However, the U.S., in hockey (as well as other ways!) is a fractured, factious, crazy-quilt of a country. Here, looking back to the late 19th and early 20th century, we can see that hockey made its entry into this country from many different points and in many different ways. It entered via the boarding schools of New England, and from there filtered down to the high schools. It entered on the backs of the millworkers who streamed down from Quebec, settled in towns like Woonsocket, RI , and created what would in time become powerhouse high school programs like Mount St. Charles. It streamed across the border from Windsor, Ontario into Detroit, and took shape as a club system, similar to that in Canada. In Minnesota, it dropped down across the northern border from Manitoba to towns like Roseau and Warroad, and also moved from the east into the Twin Cities, and formed a foothold in the Minnesota high schools. In recent decades, due to NHL expansion and some strong economic boom years, the game has flourished in non-traditional areas from the Southeast through Texas, Arizona, and Southern California.
In other words, there is no one path to success in this country. There are myriad paths, and many, many people are fiercely protective of their turf, and proud of what they have accomplished in the past, and continue to accomplish. Under USA Hockey’s proposal, we think the clubs that get anointed – if everything gets that far – will do well and will indeed put a lot of top players on the ice. Why wouldn’t they? They will have all the players. The USHL will watch, the colleges will watch, and the pro scouts will watch. Everyone will say what a great league it is. The NHL will pat itself on the back, and so will USA Hockey, who will point to the success of the players coming out of the program, and take as much credit as they possibly can.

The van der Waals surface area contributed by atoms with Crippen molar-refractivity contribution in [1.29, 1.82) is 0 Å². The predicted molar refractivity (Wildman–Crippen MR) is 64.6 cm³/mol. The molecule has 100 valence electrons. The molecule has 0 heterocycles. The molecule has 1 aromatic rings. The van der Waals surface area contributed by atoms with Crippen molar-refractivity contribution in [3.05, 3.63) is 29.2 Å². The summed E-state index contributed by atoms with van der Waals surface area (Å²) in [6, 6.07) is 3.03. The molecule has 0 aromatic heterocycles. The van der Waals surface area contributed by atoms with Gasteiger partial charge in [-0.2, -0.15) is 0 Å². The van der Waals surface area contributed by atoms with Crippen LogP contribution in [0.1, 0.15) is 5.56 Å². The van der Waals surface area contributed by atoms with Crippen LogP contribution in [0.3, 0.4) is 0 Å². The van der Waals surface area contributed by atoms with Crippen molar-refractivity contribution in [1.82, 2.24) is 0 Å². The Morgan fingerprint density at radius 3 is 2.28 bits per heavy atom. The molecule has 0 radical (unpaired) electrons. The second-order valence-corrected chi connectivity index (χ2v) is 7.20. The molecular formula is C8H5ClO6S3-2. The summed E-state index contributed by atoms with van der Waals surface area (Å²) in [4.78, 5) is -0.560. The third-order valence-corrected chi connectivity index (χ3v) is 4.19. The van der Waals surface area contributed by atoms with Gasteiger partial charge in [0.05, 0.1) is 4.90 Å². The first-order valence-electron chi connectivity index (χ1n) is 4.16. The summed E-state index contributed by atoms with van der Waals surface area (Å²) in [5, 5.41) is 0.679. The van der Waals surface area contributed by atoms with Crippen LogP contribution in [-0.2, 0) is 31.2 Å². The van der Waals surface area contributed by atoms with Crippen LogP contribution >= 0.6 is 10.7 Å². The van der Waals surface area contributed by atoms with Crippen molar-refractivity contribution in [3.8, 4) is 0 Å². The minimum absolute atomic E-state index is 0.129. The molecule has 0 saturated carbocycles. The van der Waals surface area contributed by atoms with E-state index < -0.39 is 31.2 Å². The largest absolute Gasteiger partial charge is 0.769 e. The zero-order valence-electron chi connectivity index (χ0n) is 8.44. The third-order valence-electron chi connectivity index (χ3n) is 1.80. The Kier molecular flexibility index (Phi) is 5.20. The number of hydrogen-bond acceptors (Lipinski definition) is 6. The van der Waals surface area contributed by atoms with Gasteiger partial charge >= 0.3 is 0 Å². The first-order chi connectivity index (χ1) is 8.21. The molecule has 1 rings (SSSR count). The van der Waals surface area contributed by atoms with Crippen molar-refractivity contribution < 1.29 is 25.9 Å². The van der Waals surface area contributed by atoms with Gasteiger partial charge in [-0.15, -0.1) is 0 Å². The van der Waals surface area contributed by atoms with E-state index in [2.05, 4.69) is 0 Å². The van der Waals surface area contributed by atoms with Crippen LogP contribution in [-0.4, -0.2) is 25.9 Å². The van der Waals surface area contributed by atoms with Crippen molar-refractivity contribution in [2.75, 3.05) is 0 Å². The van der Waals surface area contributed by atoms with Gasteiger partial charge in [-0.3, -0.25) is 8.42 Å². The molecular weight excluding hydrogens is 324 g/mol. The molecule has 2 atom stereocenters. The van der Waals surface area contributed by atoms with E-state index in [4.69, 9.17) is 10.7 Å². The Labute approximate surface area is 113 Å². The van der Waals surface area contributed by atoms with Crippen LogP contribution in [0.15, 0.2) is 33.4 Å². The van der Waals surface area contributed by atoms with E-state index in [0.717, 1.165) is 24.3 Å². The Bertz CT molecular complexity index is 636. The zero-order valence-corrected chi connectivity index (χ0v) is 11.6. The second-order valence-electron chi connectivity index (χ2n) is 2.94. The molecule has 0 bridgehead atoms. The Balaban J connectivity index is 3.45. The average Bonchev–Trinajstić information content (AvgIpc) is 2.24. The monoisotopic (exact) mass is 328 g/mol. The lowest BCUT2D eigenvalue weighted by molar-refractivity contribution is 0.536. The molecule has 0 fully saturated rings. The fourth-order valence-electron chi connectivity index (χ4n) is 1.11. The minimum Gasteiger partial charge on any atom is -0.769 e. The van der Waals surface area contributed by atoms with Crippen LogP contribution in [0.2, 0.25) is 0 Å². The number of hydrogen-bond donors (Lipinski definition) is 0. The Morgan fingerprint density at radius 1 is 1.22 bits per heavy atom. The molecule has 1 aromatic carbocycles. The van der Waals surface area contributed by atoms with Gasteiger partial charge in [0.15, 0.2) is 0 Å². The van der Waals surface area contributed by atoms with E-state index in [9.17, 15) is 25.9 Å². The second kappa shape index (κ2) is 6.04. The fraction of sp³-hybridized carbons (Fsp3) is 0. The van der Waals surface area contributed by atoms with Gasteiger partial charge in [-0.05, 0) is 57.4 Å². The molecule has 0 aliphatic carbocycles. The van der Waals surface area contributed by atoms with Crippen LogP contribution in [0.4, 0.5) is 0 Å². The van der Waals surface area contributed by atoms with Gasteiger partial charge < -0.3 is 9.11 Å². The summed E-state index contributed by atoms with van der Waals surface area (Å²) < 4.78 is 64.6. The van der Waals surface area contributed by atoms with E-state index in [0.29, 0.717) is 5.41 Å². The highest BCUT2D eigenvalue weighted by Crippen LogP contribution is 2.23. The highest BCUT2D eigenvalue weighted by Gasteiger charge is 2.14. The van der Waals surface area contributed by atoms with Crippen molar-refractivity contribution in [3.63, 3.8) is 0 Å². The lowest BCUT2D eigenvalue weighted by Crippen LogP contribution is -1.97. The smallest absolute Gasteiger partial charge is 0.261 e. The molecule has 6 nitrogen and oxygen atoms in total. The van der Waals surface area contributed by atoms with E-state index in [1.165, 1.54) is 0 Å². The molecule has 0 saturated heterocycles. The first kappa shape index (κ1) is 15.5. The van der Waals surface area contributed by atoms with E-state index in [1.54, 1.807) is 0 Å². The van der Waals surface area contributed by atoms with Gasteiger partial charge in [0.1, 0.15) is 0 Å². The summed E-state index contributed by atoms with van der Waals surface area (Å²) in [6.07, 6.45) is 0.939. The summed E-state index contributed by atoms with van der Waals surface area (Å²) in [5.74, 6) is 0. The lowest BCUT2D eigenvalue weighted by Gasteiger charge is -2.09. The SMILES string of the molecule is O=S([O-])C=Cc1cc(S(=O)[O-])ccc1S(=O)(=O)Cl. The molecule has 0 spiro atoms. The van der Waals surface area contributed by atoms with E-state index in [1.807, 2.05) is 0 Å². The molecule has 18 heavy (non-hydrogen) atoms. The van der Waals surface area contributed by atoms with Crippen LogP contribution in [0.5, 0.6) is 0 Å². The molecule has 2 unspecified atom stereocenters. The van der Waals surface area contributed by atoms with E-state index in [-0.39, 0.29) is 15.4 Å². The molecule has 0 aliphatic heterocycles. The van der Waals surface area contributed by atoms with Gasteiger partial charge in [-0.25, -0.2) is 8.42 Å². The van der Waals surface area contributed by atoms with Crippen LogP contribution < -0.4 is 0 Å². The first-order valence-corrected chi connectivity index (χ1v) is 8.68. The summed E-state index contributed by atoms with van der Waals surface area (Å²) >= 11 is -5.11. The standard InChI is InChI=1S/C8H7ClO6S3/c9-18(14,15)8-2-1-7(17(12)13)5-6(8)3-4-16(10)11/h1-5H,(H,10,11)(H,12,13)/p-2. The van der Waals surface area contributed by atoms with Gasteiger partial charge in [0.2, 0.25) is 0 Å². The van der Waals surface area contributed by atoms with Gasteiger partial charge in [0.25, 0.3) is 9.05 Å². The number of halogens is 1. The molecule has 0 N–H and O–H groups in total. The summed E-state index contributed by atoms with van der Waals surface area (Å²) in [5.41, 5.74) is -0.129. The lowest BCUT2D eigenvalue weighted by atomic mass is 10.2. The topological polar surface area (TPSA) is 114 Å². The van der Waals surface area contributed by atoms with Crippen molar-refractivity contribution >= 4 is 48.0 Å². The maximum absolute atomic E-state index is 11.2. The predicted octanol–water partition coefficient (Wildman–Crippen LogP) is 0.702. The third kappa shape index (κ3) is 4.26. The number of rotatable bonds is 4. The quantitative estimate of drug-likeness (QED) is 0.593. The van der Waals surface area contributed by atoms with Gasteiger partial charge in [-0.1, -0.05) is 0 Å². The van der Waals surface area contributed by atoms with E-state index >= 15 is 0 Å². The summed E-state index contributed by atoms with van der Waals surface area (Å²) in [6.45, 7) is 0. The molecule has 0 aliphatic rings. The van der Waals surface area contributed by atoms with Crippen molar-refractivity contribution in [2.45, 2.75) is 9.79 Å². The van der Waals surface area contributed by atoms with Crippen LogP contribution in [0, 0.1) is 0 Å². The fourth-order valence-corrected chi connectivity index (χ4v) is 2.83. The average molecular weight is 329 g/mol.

Those who aren’t chosen to be part of the super league will limp along as best they can, carrying players who are suddenly second-class hockey playing citizens. Youth organizations will fold. Prep hockey will take a major hit. If, God forbid, a superleague team gains a toehold in Minnesota, Minnesota high school hockey, which features our game in its purest amateur state, will take a major hit.
The $8 million is simply being shoveled in the wrong direction, and here’s why. We’re in a recession, people have less money to spend, and the average middle class worker is earning less than ever in real wages. But the cost of playing hockey is higher today than ever. Today, hockey is a pure suburban sport. In Greater Boston, the blue-collar players that used to come out of the city's working class communities like Winthrop and Weymouth and Charlestown and South Boston and Dorchester and Quincy are fast becoming extinct.